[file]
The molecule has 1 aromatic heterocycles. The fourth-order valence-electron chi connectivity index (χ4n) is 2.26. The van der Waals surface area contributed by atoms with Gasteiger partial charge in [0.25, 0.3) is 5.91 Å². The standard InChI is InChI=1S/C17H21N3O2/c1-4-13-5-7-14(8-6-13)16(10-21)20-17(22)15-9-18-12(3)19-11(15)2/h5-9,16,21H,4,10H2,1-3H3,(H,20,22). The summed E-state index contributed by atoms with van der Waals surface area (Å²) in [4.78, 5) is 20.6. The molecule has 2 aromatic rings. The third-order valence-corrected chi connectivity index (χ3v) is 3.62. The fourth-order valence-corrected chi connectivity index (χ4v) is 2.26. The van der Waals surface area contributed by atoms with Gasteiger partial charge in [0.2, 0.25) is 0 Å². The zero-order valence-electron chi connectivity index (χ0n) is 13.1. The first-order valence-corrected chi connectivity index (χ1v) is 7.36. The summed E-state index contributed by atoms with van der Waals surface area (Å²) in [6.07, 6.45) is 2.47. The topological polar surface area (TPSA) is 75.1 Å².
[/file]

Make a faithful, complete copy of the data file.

The molecule has 1 aromatic heterocycles. The fourth-order valence-electron chi connectivity index (χ4n) is 2.26. The van der Waals surface area contributed by atoms with Gasteiger partial charge in [0.25, 0.3) is 5.91 Å². The standard InChI is InChI=1S/C17H21N3O2/c1-4-13-5-7-14(8-6-13)16(10-21)20-17(22)15-9-18-12(3)19-11(15)2/h5-9,16,21H,4,10H2,1-3H3,(H,20,22). The summed E-state index contributed by atoms with van der Waals surface area (Å²) in [4.78, 5) is 20.6. The molecule has 2 aromatic rings. The third-order valence-corrected chi connectivity index (χ3v) is 3.62. The fourth-order valence-corrected chi connectivity index (χ4v) is 2.26. The van der Waals surface area contributed by atoms with Gasteiger partial charge in [0.2, 0.25) is 0 Å². The zero-order valence-electron chi connectivity index (χ0n) is 13.1. The first-order valence-corrected chi connectivity index (χ1v) is 7.36. The summed E-state index contributed by atoms with van der Waals surface area (Å²) in [6.07, 6.45) is 2.47. The topological polar surface area (TPSA) is 75.1 Å².